David MottonSee other tow car reviews written by David Motton
Tow Car Editor
Practical Caravan reviews the Škoda Yeti and proves it has the power and grit to tow a wide range of well-matched caravans reliably and with confidence
It's time for Practical Caravan's experts to review the Škoda Yeti, which has been around a few years and is a strong all-rounder.
This car is a compact crossover whose half-pint off-roader looks aren’t just for show. It is tougher than many of its rivals, which resemble shrunken 4x4s but are really just hatchbacks with SUV-lite styling.
Here we're testing the Škoda Yeti 2.0 TDI 170 4x4. Our review team was expecting the Škoda to tow well whatever the weather, to have a practical and comfortable cabin, to provide ample luggage space and to keep running costs modest.
Despite carrying the extra weight of the four-wheel-drive transmission, the Yeti is not especially heavy. Including 75kg for the driver, the Yeti has a kerbweight of 1535kg, which gives an 85% match figure of 1305kg. The towball limit is a very respectable 80kg.
The Škoda’s 2.0 TDI engine is available in several states of tune. Here Practical Caravan reviewed the range-topping 168bhp version – and this muscle is obvious almost as soon as you start towing.
We hitched the Yeti up to a Swift Expression 514 with a mass in running order (MiRO) of 1250kg. The car pulled from 30-60mph, as you might when joining a motorway, in 10.6 seconds. It displayed impressive in-gear acceleration, too. Pulling from 50-60mph in fifth gear, as you might after being stuck behind slower traffic, took 9.4 seconds.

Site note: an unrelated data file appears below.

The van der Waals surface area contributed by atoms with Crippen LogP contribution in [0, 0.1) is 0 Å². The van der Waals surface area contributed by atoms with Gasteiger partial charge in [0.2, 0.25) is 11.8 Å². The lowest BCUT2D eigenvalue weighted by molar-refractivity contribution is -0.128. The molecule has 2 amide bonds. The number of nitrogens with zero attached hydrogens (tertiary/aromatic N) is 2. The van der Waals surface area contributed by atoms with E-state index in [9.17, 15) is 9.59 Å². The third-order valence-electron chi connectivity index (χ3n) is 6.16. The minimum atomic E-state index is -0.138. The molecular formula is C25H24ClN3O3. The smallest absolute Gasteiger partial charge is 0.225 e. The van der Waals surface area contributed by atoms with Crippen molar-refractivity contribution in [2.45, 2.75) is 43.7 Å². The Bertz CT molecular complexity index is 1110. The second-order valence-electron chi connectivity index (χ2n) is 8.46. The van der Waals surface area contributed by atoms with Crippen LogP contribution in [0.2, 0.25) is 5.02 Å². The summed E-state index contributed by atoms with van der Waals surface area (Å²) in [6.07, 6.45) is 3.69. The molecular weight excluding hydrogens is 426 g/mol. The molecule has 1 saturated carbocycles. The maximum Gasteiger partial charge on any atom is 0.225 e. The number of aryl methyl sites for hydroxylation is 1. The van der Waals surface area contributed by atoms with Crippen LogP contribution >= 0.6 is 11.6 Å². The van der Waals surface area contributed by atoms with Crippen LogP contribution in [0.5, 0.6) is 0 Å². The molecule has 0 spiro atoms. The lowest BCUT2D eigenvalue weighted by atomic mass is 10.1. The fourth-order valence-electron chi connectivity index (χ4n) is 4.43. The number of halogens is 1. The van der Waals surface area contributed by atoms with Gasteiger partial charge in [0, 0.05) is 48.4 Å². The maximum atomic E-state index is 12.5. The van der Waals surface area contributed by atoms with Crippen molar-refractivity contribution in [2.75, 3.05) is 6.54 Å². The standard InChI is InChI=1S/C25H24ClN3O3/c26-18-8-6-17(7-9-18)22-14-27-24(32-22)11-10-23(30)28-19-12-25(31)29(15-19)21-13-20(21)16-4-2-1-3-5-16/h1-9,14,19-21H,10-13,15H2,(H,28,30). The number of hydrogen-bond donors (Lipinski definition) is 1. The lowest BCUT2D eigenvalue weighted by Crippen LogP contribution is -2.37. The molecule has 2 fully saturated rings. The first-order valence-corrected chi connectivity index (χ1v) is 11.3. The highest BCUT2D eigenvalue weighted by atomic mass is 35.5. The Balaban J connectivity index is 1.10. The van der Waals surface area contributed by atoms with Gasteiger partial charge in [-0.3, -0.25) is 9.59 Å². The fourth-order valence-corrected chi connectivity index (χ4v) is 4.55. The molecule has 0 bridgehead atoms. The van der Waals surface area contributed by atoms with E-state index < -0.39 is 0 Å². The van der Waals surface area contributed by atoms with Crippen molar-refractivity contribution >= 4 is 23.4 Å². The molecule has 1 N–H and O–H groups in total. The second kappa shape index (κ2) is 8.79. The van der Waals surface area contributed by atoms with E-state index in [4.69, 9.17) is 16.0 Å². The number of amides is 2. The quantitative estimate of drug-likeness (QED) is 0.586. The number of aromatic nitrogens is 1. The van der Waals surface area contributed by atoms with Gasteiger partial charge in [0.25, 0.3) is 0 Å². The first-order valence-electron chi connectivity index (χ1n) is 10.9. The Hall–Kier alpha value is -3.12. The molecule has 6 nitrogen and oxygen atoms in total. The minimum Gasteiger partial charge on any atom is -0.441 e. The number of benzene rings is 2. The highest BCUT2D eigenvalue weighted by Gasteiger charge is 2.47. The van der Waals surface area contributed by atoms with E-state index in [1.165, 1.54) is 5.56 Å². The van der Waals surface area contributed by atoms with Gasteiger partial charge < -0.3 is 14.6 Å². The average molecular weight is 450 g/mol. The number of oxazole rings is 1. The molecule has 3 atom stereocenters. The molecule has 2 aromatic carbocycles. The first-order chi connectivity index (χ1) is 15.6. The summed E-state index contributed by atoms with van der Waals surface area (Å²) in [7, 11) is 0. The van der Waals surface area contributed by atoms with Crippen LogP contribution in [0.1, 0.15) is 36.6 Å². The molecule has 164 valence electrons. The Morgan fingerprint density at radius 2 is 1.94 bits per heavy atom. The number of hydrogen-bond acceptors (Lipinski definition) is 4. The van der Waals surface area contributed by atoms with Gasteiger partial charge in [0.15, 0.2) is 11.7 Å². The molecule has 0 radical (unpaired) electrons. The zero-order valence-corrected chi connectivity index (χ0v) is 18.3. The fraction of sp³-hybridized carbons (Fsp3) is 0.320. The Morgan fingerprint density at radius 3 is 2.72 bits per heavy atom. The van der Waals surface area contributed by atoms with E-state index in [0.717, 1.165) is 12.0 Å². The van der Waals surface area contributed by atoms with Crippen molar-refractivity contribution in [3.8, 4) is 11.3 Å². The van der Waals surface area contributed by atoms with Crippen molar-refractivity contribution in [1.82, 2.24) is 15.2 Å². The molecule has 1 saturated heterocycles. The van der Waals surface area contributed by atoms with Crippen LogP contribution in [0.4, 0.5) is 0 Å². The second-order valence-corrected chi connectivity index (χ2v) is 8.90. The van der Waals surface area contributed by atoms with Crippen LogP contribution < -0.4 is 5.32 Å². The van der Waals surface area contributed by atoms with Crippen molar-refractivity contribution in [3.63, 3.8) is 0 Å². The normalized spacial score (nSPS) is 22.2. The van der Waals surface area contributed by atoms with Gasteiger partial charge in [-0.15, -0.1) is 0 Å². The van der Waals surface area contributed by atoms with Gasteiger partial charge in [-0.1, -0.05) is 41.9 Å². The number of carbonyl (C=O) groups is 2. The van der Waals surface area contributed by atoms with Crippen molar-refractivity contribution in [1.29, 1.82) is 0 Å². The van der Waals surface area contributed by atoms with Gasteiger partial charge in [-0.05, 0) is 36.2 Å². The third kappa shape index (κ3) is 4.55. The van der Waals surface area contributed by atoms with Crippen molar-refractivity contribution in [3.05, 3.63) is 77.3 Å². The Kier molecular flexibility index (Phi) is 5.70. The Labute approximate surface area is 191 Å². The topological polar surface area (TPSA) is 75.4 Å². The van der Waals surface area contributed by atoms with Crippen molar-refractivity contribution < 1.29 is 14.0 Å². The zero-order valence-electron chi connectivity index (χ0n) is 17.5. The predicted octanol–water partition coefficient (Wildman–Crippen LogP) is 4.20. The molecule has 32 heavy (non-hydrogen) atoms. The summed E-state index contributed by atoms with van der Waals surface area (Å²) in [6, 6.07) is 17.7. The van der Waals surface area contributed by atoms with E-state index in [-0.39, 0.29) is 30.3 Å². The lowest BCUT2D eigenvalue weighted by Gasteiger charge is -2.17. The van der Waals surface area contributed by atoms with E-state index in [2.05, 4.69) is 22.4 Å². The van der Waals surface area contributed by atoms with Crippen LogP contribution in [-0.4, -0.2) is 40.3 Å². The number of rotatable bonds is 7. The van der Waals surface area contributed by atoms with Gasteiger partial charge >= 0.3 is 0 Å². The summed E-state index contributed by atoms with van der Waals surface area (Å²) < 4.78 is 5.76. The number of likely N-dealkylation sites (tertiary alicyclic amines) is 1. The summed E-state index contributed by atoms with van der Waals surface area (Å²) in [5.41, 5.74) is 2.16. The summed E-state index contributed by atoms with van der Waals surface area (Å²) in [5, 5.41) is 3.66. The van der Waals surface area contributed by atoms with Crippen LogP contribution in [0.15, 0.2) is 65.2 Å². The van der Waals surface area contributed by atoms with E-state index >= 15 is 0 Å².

Let the revs drop below around 1500rpm, as when towing uphill, and the Škoda still pulls cleanly; there was no need to change down a gear. And if you need to stop in a hurry, you can rely on the Yeti – in our emergency braking test, it stopped from 30mph in 10.3m.
In another simulated emergency, the lane-change test, the Škoda felt composed, changed direction eagerly and gripped ferociously. As our reviewers drove aggressively, the caravan could be felt tugging at the back of the car, but it never appeared likely to take charge.
The Yeti proved secure enough at motorway speeds. Although some steering corrections were needed from time to time, the car never felt nervous or unsteady at the legal limit.
In the hill-start test, the handbrake failed to hold the outfit when first applied. With a second firmer pull, it stopped rolling backwards on the 1-in-10 slope and towed to the top of the slope without complaint. When reversing up the same hill, there was no hint of protest from the clutch.
By the end of the Practical Caravan tow car test, we felt the Škoda Yeti and proved to be a reliable, stable and powerful tow car.
If you're deciding what tow car to buy, you must also consider what the car is like to drive solo, as well as under tow – the Yeti pleased our test team. Without a caravan to pull, the engine feels punchier, ready for any overtaking opportunity. And, according to Škoda, it should reach 62mph in 8.4 seconds.
The diesel engine is fairly quiet at a steady speed, but makes its presence felt when working hard. It’s far louder than the same engine fitted to the Volkswagen Passat, for example. Turning down the dial on road noise would improve it as, compared with the likes of a Peugeot 3008, the Škoda isn’t as refined as it could be on the motorway. In isolation, though, it is acceptable for long-distance travel.